Personalized Learning

Personalized Learning

By Leigh Ann Pernell on Apr 18th 2019

Many educators know that the cookie-cutter approach to instruction sometimes falls short. Yes, there are mandated timelines to follow and goals to meet, but learning is so much more than checking off a benchmark. Each day in our classrooms, we see the unique learning styles of our students, and if we are going to meet their distinct needs, we must personalize the learning process.

Student-centered learning creates greater engagement and empowers individuals. It allows each learner to work at an appropriate developmental pace and provides a choice in the modalities of learning. Personalizing the learning process does more than simply help students reach proficiency—it also helps them thrive.

Here are just a few ways to make learning more personal and meaningful:

  • Provide open-ended assignments that allow students to choose how to show what they know. For example: If your students need to demonstrate their understanding of simple machines—task them to create some. Provide students with a rubric that spells out the expectations. Set a date to demonstrate the knowledge they have gained and share their projects.
  • Allow students to show knowledge through different modalities. For example: You are finishing a unit on Shakespeare. Have students choose how to demonstrate what they have learned by creating a painting, writing a sonnet, performing a dramatization, composing a song, developing a comic strip, or engineering a structure like the Globe Theater.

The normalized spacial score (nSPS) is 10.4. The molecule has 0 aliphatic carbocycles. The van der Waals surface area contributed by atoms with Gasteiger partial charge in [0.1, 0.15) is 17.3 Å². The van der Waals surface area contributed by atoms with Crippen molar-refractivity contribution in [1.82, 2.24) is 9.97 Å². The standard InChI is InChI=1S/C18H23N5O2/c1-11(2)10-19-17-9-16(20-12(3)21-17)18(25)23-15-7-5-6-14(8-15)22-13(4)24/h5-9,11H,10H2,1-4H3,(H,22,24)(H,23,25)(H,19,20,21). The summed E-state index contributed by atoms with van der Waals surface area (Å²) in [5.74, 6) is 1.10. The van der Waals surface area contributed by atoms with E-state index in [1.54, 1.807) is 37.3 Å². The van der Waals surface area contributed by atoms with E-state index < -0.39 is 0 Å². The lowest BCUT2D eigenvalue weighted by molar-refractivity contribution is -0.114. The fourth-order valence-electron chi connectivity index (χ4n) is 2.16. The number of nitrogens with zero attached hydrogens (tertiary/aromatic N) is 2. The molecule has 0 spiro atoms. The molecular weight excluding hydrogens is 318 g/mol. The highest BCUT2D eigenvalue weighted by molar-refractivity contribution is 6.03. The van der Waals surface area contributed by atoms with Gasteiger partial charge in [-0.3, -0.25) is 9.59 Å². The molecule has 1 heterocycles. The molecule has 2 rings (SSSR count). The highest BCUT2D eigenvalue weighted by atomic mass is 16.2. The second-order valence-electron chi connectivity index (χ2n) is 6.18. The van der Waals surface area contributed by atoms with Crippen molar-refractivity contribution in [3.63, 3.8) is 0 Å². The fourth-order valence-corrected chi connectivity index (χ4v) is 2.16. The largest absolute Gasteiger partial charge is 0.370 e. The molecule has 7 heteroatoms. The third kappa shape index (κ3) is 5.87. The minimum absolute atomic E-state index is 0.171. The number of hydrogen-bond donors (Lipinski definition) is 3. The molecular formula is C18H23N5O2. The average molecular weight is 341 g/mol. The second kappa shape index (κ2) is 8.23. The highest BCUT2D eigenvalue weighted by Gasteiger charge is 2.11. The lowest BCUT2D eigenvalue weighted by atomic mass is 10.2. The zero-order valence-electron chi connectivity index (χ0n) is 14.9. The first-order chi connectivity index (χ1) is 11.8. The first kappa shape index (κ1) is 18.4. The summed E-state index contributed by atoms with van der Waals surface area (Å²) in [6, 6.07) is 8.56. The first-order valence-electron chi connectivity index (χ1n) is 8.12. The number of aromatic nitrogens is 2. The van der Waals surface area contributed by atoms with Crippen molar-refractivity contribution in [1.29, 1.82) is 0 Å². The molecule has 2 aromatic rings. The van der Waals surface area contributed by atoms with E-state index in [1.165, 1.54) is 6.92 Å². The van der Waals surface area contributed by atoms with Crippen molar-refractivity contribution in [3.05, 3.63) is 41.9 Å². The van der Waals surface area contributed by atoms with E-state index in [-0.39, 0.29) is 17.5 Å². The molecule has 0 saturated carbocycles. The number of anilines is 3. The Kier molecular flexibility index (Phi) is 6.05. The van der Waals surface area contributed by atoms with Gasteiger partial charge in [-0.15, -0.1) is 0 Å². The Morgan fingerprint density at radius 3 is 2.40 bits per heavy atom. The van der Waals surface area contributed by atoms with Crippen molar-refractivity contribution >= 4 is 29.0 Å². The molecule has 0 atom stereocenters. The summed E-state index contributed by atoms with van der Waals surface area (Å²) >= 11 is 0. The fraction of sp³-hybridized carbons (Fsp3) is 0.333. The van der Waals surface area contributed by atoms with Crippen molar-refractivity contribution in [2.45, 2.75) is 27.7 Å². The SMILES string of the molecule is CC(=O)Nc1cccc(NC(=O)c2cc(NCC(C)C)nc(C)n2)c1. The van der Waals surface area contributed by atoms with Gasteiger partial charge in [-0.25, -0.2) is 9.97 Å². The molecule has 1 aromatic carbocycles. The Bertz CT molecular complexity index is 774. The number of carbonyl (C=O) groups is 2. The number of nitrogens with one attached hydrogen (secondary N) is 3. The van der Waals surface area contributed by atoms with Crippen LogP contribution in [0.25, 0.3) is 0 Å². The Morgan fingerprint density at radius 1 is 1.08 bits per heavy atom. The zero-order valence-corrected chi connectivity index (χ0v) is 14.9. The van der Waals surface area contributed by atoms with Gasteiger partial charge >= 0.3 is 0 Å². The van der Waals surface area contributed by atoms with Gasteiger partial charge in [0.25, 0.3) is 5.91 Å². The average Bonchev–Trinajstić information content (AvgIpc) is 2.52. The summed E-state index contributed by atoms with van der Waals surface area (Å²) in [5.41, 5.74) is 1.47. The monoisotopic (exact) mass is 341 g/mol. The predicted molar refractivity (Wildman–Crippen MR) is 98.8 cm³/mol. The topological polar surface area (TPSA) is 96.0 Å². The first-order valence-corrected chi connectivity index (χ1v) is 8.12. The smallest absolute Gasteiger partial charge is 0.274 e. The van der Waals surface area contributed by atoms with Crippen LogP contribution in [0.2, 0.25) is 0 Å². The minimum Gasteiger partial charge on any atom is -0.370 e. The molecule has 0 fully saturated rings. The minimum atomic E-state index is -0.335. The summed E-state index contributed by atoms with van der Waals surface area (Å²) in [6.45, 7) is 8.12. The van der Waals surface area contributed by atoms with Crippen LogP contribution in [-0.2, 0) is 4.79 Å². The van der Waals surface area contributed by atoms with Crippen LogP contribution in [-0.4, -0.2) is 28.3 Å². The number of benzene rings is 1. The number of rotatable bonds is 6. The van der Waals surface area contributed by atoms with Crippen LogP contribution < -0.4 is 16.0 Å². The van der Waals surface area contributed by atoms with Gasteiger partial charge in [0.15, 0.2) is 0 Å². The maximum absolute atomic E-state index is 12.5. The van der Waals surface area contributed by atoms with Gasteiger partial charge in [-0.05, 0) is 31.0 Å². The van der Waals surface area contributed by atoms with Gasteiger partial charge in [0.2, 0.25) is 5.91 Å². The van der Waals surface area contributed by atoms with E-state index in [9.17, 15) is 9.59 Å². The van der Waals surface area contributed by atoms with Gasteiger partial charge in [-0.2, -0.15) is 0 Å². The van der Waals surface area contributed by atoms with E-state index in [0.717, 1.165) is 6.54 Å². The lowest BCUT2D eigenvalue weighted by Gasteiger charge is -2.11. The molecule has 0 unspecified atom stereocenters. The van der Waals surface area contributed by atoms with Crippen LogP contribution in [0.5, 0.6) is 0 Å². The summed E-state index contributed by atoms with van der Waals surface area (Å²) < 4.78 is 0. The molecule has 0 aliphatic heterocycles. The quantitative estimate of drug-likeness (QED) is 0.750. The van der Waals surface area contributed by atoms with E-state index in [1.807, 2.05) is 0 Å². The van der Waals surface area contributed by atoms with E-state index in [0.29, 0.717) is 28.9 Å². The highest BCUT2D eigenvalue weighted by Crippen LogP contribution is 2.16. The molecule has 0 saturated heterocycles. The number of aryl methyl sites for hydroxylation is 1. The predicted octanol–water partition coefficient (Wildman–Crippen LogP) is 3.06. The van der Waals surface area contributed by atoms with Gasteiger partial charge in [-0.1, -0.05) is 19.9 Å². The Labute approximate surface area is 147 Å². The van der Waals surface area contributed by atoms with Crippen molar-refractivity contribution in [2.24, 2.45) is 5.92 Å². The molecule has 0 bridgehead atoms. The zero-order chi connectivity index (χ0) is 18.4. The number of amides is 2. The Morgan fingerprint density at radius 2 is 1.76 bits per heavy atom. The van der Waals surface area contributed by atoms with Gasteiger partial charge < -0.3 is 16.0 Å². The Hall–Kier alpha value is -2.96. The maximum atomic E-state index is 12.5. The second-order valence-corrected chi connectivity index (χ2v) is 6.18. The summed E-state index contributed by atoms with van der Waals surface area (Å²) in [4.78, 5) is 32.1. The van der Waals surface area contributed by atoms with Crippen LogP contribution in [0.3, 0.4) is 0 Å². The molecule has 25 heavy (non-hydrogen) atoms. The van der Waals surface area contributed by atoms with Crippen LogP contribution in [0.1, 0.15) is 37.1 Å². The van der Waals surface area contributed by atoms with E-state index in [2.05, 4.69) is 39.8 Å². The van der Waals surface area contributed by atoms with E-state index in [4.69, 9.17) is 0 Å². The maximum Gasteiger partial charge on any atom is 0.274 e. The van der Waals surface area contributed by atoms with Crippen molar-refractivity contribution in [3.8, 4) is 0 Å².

• Make note taking more meaningful by allowing students to personalize the information they record. Materials like Interactive Notebooks allow students to add pictures, words, or other details to connect background knowledge to new material. Building these connections deepens understanding.
  • Assessing a student’s written response to a question provides us with much more information than a multiple choice questionnaire. Allow students to write and share their knowledge. Personal Writing times boost writing, reading, speaking, and listening skills. These literacy skills work together to build the communication competence of young learners.

As teachers, we are facilitators of learning and our students are more than empty vessels waiting to be filled. They should be active participants in the learning process. By building on each student’s interests, talents, strengths, and areas of needed growth, we can customize an effective learning path that will help each one grow and thrive.